Screening stocks for reliable dividends right now reveals a troubling pattern. The outlook for the majority of such stocks is fairly dismal. In fact, the disconnect between growth stocks and decently valued income stocks has never looked wider. But the fact is that the markets are being viewed through the lens of the pandemic.
With a recession to reckon with, it’s a rare sector that doesn’t have a murky outlook right now. But the situation facing the Canadian economy, while dire, is finite in nature. With some of the top pharma outfits in the world on the job, a vaccine is likely to be in place by the spring. That bodes well for the economy — and for the markets.
The stock market is not crashing — yet
Stocks such as Scotiabank, Manulife Financial (TSX:MFC)(NYSE:MFC), and Transcontinental (TSX:TCL.A) stand out at the moment. These are stocks that truly qualify for the title of dividend rock star. But what really marks these stocks out for greatness is their combination of good value for money.
These names have a lot of comeback potential. While the recovery has yet to happen, these names will continue to exhibit good market ratios. Consider the yields, too. Trading below book price, Manulife’s dividend of 5.8% is suitably rich. Scotiabank, itself trading at book value, has an even better dividend yield of 6.5%. Even Transcontinental’s yield is impressive at 5.9%.
Manulife could see more of a pullback before the pandemic is officially over. One reason for this is that the insurance sector has yet to settle. The fallout from the pandemic in terms of insurance claims is incalculable. An inability for insurance to cater to commercial needs could force governments to enact financial backstops. This would see names like Manulife suffer further.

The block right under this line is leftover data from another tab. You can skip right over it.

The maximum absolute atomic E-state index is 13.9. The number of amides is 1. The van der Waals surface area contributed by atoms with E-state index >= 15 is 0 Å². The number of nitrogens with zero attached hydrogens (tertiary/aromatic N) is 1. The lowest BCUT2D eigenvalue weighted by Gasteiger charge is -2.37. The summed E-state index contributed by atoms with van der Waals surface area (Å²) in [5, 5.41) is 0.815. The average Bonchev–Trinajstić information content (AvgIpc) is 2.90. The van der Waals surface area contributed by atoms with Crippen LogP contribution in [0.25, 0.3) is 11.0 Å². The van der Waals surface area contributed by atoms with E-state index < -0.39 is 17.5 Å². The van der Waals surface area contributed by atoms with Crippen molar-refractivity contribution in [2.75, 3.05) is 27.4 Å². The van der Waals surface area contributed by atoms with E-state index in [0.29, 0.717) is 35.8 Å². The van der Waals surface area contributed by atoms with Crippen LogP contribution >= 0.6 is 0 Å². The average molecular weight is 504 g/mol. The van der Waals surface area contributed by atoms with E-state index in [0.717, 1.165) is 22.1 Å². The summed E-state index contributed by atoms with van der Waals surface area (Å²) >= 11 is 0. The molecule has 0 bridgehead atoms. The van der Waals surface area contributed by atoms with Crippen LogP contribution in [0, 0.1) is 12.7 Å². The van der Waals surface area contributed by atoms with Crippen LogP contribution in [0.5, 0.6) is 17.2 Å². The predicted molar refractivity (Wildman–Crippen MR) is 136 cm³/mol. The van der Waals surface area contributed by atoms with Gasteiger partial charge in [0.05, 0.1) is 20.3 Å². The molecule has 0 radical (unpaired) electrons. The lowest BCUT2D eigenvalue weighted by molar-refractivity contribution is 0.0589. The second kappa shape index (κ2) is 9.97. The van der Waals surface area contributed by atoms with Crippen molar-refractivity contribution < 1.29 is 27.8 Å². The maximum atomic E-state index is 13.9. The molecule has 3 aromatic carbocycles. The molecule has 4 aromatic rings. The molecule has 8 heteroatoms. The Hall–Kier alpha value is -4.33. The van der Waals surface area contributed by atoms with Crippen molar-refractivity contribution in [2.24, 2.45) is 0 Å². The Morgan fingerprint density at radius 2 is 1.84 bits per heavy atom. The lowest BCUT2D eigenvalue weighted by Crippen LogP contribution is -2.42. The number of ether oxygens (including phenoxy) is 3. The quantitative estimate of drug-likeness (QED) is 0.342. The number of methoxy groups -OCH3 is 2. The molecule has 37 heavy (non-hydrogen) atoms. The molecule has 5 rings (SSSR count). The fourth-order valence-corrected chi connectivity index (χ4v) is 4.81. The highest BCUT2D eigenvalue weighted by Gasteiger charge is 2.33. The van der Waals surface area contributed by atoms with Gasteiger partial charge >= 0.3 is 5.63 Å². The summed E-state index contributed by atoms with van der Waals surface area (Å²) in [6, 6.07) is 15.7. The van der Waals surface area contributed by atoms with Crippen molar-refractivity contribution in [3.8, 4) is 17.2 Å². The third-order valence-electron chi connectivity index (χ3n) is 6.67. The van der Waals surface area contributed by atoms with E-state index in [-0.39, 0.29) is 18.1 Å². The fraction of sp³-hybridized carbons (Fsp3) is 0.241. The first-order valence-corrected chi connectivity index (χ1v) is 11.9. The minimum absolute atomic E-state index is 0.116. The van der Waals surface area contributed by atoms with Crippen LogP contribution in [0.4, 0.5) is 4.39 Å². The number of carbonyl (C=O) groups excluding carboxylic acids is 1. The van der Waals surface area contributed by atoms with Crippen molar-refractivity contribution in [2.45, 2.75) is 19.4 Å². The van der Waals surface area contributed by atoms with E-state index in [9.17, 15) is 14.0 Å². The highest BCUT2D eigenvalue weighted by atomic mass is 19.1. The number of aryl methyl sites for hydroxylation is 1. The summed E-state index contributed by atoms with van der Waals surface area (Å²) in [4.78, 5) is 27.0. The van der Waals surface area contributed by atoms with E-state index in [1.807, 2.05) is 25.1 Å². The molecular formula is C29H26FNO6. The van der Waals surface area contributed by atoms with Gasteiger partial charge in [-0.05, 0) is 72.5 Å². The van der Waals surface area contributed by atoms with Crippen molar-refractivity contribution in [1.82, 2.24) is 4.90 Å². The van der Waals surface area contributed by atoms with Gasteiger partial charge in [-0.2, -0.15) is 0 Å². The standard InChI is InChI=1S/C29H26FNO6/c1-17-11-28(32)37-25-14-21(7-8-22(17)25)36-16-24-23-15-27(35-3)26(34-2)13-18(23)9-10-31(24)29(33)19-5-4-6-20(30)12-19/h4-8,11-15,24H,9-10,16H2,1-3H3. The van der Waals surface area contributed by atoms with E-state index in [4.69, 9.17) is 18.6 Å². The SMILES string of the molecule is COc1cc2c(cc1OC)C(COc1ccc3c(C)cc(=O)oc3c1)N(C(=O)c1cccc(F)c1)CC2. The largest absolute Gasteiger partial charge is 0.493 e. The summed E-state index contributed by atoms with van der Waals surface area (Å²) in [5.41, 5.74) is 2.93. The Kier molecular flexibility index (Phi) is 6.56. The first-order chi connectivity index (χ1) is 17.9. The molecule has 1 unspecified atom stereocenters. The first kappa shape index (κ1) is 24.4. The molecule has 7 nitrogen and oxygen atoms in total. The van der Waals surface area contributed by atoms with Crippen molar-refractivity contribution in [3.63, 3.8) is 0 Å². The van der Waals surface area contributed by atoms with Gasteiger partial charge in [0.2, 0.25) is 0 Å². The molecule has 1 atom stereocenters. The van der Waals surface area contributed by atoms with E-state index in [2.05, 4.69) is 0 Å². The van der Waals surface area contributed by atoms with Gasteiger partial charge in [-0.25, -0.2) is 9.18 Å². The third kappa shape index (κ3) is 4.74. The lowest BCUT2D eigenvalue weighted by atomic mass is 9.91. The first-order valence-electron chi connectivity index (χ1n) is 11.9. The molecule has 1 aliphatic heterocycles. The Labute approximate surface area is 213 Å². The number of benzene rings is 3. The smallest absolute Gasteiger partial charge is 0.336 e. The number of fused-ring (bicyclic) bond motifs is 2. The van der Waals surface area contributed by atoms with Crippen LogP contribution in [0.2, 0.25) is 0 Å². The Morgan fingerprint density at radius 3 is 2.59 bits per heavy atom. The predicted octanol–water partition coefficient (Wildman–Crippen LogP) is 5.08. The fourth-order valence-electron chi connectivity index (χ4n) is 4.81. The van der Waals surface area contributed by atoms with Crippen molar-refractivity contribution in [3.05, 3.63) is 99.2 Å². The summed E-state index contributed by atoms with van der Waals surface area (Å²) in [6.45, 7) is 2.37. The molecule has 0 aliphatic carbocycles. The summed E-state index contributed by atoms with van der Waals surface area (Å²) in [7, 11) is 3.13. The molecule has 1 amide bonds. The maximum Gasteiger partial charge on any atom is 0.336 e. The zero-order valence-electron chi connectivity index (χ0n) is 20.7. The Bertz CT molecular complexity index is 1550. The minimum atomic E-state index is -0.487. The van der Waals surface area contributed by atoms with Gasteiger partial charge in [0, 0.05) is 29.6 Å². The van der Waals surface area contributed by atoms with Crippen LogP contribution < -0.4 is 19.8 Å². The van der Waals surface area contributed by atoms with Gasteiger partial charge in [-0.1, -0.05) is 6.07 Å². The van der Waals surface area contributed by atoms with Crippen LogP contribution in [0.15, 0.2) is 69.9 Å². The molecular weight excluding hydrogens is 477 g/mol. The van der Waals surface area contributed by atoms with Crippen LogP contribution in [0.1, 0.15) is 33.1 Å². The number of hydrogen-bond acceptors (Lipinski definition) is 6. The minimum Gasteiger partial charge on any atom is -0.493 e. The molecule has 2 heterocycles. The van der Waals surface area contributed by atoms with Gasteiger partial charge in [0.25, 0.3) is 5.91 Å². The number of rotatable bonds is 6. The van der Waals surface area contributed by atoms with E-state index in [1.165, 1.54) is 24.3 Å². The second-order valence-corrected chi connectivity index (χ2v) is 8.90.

Lock in rich yields, but get ready to buy more shares
The long-term outlook for the insurance sector is arguably a lot more solid. Consider the pre-pandemic status that this industry commanded in the financials space. This could naturally fall back into place upon an eventual recovery. How long that takes, though, is anybody’s guess. Bulls eyeing a swift V-shaped recovery could consider building positions in insurers while they are cheap.
Transcontinental, meanwhile, has managed to hold on to its wide economic moat, even as supply chains and consumer demand took a thrashing. Investors have been suitably pleased, pushing this stock up 10% in the past month. Overall, the stock is just about positive year on year. In 2020, remaining flat is an achievement in itself. Who would have thought that printing and packaging could be so resilient?
These three stocks are different enough that they could be held in a single stock portfolio. But there is risk in backing up the truck in the current economic environment. Canadian investors should consider buying smaller packets of shares as the market deteriorates. While a full-blown market crash is not with us just yet, the potential for a wider downturn hangs over the rest of the year.
This article represents the opinion of the writer, who may disagree with the “official” recommendation position of a Motley Fool premium service or advisor. We’re Motley! Questioning an investing thesis — even one of our own — helps us all think critically about investing and make decisions that help us become smarter, happier, and richer, so we sometimes publish articles that may not be in line with recommendations, rankings or other content.
Fool contributor Victoria Hetherington has no position in any of the stocks mentioned. The Motley Fool recommends BANK OF NOVA SCOTIA and TRANSCONTINENTAL INC A.